Just some thoughts for some…

      Oh and Chris M…a fact, yes many insurers will now NOT insure properties around the fields…and secondly if an organisation wish to “spend” say £2m that is not the council getting that money, so they are still giving it away!

      It is hardly a “few” residents, I think in just a very short time over 150 witness statements of use were gathered and nearly all could have been called to give evidence at the inquiry.

      I personally do not wish confrontation Chris, just that the council “talked” with residents and found a way forward for all…that is all. Where there is a will there is always a way and I am sure all the things you have mentioned could be dealt with and all the educational needs satisfied as with all the locals and all of the schools and indeed all of the clubs wishing to continue playing there.

  3. Parent

    Mr Bridge, it is you who has to talk to interested groups. The Schools are very much against the consortium’s plans and parents would like nothing better than the fields maintained for the children. The consortium’s plans are for their own profit and not for the benefit of school children! Parents fully support Mr Blackman’s action.

  4. Norton Bridge

    Nothing has been done for the last 10 years, so now when the council is broke, they are going to be able to fix everything? If you are a parent you will be aware of the huge health hazard the old pavilion opposite poses and how children are always climbing into it. The whole site attracts a lot of anti social behaviour and vandalism, just speak to the school caretaker he will inform you how often cars in the car park are broken in to or how frequently the school is vandalised. With such a danger on the school’s doorstep why has it not been addressed all these years? People need to wake up and realise the council or Department of Education are not going to spend a penny, if they haven’t already. So either leave it to deteriorate and pretend the council will one day spend the money or get something done now.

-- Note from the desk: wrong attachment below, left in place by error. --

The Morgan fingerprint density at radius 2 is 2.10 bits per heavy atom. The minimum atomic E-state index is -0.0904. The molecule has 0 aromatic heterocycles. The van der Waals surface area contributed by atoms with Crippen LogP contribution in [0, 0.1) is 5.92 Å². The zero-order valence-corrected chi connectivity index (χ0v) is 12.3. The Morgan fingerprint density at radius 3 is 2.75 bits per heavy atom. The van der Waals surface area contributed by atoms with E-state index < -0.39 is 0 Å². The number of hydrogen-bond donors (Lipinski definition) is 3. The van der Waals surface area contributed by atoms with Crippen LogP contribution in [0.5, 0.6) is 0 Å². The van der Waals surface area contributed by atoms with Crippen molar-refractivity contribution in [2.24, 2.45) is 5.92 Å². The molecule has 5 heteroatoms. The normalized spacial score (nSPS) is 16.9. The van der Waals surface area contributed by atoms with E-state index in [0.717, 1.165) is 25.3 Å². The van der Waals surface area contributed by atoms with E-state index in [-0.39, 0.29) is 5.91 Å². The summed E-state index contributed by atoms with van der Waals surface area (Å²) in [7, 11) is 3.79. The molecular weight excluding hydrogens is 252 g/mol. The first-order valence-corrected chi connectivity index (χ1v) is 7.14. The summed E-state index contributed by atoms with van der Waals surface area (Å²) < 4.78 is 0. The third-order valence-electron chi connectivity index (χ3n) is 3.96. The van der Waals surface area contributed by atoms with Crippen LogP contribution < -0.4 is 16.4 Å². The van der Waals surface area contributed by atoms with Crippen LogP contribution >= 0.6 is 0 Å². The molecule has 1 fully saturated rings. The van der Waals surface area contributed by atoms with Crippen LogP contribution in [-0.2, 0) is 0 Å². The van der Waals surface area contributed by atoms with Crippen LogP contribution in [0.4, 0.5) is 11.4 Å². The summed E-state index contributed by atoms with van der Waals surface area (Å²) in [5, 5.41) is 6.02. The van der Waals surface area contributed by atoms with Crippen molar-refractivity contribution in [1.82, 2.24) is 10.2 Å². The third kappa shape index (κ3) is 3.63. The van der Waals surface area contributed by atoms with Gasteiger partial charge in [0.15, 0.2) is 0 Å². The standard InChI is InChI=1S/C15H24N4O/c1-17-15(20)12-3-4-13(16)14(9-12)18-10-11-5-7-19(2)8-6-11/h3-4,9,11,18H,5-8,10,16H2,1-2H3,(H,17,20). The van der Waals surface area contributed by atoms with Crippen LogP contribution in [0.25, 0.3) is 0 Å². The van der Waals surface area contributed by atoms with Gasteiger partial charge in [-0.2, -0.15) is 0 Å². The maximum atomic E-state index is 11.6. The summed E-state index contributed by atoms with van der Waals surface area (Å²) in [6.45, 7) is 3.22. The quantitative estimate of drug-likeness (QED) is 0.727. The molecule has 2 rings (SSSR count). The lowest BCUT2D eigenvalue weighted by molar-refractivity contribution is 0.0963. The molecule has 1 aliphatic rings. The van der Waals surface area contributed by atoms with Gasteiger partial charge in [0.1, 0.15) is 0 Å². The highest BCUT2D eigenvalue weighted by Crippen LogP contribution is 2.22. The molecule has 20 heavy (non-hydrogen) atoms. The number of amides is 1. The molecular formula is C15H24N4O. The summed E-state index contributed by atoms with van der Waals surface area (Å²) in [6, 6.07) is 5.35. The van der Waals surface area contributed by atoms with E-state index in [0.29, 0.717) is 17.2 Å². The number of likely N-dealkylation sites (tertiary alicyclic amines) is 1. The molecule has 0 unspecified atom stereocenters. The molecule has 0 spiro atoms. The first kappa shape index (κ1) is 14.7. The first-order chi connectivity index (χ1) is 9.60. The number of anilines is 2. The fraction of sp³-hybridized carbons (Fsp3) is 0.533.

5. Stephen Lewis

    Anyone who is naive enough to think that a group of housing developers from Wanstead care whether our children get good sports facilities needs a reality check. The fields are education land and should remain as such. We need more schools, not more function suites pretending they are a sports arena. Have we learnt nothing from the debacle of the Hive. They are losing money on hiring out their sports facility but their all day bar and function rooms are raking it in. They’ve completely ignored restrictions the council imposed. The fields should never have been put out to tender. Permission is needed from the Dept of Education first. I agree that there should be proper changing facilities for the weekend clubs that use the land. But hand over 25 acres of beautiful green fields in NW London for free with no rent to a private developer and see what happens. I can never be grateful enough to Mr Blackman who has worked tirelessly to ensure the fields are kept as education land for our children and not to line the pockets of fat cats from the other side of London. Thank you Mr Blackman, the people of Harrow are in your debt.

  6. Enough is enough

    Bob Blackman has grasped what the first two contributors haven’t. The Consortium is a for profit organisation who will not do local sports clubs, football teams, cricket clubs, Stanmore Baptist Church any favours and those organisations are naive at best and deluded at worst if they think the Consortium will honour their agreements once they got hold of the land. No one disputes that the fields are in a state and that’s down to Local Government, not Bob. It was Harrow Council who proceeded to dispose of the land when they did not have the authority to do so. The VGA was about saving the fields so all the residents and users were best served, which the Consortium has no interest in. Wake up people!

  7. Parent

    And the consortium will leave the schools out, demolish the bridge, “river” and trees the little ones love. they will bring professional fee paying teams and all the children will be able to do is look from outside the fence and wait until they’re old enough and rich enough to play where they now play free

  8. Chris Marshall

    All valid points above, but surely what Bob Blackman should be doing is making sure there is a proper agreement in place to ensure local schools and young people get to use the facilities for free and not a repeat of what happened at The Hive. I don’t think that is too hard, the council has already wasted 60 grand on legal fees for this pointless village green application, they can spend a bit more to ensure there is a cast iron agreement with the consortium. Unfortunately i don’t think Bob really cares about that, looks like he’s only interested in scoring cheap political points and pandering to a few nimbys,